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There is an invisible frontier between “rich” Prenzlauer Berg and “poor” Wedding. Only on summer weekends members of Wedding’s turkish community cross the borderline to gather in Mauerpark for picnic. For the people living in Prenzlauer Berg there’s no reason ever crossing the border to Wedding. Now “Gated community Prenzlauer Berg” offers guided tours to explore wild wild Wedding. Tomorrow, July 12 guided bicycle tours at 2pm and 4pm and a special tour at 1pm, also by bike, guided by “real Wedding kids” of social project “Route 65“will start from Gleimtunnel which connects the two quarters. See the whole program here. It definitely will be an adventure for everyone living in Prenzlauer Berg. See also post “we want more farmers.”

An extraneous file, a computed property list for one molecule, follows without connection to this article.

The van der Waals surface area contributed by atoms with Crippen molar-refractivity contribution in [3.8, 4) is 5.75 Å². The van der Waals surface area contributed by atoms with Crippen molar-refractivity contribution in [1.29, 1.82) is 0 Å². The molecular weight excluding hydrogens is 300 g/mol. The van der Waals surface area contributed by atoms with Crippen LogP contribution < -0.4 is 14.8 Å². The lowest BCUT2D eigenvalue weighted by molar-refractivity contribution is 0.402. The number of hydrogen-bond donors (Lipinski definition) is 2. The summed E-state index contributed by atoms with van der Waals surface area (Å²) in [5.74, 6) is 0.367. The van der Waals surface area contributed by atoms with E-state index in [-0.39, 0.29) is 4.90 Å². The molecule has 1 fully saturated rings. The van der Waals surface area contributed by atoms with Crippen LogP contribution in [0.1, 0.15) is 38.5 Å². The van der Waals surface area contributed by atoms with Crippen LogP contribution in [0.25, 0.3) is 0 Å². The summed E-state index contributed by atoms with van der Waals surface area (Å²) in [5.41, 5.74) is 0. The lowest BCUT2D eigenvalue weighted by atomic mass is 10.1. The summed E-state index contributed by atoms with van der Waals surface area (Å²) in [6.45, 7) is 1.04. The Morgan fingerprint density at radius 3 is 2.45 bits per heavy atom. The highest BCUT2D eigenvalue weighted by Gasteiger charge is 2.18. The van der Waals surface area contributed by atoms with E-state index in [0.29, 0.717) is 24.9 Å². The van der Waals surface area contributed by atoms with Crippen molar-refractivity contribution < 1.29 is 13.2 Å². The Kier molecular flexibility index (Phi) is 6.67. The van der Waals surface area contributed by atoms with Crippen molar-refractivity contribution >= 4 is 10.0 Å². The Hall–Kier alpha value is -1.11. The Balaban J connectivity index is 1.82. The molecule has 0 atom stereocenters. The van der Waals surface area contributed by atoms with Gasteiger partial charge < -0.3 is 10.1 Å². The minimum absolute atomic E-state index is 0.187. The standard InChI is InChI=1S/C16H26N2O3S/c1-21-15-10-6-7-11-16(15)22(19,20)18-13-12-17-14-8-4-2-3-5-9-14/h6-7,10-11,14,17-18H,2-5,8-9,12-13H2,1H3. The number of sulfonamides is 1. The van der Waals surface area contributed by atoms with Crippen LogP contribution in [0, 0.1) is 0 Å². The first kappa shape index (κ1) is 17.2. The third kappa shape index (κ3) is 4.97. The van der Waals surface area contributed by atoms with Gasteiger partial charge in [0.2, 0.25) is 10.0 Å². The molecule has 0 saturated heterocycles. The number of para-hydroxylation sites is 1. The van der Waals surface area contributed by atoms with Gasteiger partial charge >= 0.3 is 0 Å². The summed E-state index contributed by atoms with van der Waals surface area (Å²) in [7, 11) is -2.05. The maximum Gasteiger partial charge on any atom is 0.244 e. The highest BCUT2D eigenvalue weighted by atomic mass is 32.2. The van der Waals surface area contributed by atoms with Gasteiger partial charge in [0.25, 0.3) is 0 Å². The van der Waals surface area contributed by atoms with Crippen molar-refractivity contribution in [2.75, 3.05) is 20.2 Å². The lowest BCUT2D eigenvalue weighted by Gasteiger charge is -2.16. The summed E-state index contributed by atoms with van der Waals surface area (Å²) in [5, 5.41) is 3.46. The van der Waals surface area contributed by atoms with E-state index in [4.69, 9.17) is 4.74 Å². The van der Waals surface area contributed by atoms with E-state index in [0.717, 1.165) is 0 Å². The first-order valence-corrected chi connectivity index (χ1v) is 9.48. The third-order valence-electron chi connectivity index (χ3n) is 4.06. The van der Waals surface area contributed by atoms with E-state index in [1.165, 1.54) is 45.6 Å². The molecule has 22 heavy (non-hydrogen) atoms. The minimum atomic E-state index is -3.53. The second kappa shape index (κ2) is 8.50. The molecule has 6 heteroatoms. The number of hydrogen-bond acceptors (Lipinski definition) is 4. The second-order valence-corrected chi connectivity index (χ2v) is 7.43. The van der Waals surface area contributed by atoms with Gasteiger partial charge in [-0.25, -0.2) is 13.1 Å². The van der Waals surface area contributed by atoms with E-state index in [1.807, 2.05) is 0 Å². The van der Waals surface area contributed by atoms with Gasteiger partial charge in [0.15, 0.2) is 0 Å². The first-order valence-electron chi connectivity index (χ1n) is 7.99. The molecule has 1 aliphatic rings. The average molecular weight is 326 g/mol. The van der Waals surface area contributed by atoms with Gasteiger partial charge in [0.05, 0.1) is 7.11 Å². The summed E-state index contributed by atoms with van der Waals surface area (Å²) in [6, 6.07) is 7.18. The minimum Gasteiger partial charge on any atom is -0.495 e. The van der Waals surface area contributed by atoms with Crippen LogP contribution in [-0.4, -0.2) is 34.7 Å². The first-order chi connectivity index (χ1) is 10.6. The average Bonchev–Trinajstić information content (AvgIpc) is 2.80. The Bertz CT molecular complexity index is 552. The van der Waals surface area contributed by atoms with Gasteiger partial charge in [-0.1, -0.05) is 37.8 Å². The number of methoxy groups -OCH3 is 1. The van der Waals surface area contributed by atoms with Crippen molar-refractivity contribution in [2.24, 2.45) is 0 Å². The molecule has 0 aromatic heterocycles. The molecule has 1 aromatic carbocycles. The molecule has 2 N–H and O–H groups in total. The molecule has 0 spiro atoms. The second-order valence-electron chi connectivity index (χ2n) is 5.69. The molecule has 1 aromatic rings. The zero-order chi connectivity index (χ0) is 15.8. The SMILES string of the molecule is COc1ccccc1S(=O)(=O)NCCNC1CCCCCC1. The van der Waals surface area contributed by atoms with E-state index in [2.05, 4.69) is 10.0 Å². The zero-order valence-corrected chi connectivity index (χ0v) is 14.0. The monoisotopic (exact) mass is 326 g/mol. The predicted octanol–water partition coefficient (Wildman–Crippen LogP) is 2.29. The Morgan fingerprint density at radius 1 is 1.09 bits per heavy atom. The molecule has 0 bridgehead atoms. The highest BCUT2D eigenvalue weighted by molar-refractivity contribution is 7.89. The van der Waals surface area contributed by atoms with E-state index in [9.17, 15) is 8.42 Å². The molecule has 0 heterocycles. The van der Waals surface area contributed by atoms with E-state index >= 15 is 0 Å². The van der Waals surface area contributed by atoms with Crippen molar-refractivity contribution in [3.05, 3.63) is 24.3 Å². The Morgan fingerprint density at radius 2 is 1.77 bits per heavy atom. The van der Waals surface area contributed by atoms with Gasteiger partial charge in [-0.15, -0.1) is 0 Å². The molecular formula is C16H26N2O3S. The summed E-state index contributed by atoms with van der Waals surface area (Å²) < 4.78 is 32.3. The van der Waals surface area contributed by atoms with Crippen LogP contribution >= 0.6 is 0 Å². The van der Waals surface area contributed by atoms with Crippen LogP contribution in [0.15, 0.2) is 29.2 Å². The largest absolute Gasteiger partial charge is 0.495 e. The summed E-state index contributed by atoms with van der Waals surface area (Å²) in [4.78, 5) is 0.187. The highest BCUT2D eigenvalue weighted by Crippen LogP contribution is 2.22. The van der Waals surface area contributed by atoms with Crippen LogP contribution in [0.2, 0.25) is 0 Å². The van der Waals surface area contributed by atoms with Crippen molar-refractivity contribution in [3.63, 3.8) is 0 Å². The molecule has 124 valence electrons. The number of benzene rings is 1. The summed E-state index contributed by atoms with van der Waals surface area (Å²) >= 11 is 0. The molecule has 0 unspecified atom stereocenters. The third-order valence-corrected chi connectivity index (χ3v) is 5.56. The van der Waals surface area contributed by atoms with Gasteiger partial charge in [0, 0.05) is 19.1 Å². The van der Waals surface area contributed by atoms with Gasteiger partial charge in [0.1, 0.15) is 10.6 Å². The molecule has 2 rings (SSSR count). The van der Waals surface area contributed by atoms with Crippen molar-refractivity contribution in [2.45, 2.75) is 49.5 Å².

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In my post “foot washing against social injustice” I was wondering what religion could contribute in trying to solve the increasing problem of social injustice. And what about Anarchy? Let’s see what Edoardo Sanguineti (see post “Do we need new class hatred”) has to say about the “idea of Anarchy”:

Sanguineti considers the idea of Anarchy “the most innovative idea of bourgeois times (età borghese)” and says the principle of Anarchy was “to try to do something to feed the disorder (alimentare il disordine) of the world concerning a modification of reality and therefore to refuse a certain order of classes (ordine di classe)”. “Everybody is working on a sort of collective undertaking (impresa colletiva), on the refusal of the existing order (ordine costituito)” Concerning arts and literature he defines Anarchy as ” working together on the complete works of mankind.”